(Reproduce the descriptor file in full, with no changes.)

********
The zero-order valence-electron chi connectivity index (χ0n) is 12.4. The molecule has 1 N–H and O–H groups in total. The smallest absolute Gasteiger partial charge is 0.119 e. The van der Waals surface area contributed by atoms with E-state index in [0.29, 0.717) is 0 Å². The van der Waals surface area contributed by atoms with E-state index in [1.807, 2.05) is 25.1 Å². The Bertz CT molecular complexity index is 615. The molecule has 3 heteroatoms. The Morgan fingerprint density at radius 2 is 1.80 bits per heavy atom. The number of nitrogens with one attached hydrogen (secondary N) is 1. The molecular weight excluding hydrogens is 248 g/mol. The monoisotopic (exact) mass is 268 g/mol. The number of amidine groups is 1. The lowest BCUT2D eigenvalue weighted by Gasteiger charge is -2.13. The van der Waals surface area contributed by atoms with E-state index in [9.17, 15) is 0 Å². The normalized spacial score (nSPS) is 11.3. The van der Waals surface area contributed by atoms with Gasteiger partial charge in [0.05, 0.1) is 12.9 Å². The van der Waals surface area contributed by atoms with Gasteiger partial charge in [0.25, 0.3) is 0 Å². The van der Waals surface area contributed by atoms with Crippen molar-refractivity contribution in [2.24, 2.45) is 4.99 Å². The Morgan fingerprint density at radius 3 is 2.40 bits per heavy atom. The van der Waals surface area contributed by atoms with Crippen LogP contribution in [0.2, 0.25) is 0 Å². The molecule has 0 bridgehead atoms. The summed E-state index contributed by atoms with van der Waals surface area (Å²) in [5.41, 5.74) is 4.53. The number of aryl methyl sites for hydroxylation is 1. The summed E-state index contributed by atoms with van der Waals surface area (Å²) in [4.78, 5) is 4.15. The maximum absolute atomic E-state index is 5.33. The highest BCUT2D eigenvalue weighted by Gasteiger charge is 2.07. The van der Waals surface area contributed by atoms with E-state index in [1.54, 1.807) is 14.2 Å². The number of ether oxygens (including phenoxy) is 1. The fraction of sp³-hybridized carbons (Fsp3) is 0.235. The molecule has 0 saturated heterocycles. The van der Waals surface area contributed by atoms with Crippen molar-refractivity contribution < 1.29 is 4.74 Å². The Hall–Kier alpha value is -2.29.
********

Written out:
The zero-order valence-electron chi connectivity index (χ0n) is 12.4. The molecule has 1 N–H and O–H groups in total. The smallest absolute Gasteiger partial charge is 0.119 e. The van der Waals surface area contributed by atoms with E-state index in [0.29, 0.717) is 0 Å². The van der Waals surface area contributed by atoms with E-state index in [1.807, 2.05) is 25.1 Å². The Bertz CT molecular complexity index is 615. The molecule has 3 heteroatoms. The Morgan fingerprint density at radius 2 is 1.80 bits per heavy atom. The number of nitrogens with one attached hydrogen (secondary N) is 1. The molecular weight excluding hydrogens is 248 g/mol. The monoisotopic (exact) mass is 268 g/mol. The number of amidine groups is 1. The lowest BCUT2D eigenvalue weighted by Gasteiger charge is -2.13. The van der Waals surface area contributed by atoms with E-state index in [9.17, 15) is 0 Å². The normalized spacial score (nSPS) is 11.3. The van der Waals surface area contributed by atoms with Gasteiger partial charge in [0.05, 0.1) is 12.9 Å². The van der Waals surface area contributed by atoms with Gasteiger partial charge in [0.25, 0.3) is 0 Å². The van der Waals surface area contributed by atoms with Crippen molar-refractivity contribution in [2.24, 2.45) is 4.99 Å². The Morgan fingerprint density at radius 3 is 2.40 bits per heavy atom. The van der Waals surface area contributed by atoms with Crippen LogP contribution in [0.2, 0.25) is 0 Å². The molecule has 0 bridgehead atoms. The summed E-state index contributed by atoms with van der Waals surface area (Å²) in [5.41, 5.74) is 4.53. The number of aryl methyl sites for hydroxylation is 1. The summed E-state index contributed by atoms with van der Waals surface area (Å²) in [4.78, 5) is 4.15. The maximum absolute atomic E-state index is 5.33. The highest BCUT2D eigenvalue weighted by Gasteiger charge is 2.07. The van der Waals surface area contributed by atoms with E-state index in [1.54, 1.807) is 14.2 Å². The number of ether oxygens (including phenoxy) is 1. The fraction of sp³-hybridized carbons (Fsp3) is 0.235. The molecule has 0 saturated heterocycles. The van der Waals surface area contributed by atoms with Crippen molar-refractivity contribution < 1.29 is 4.74 Å². The Hall–Kier alpha value is -2.29.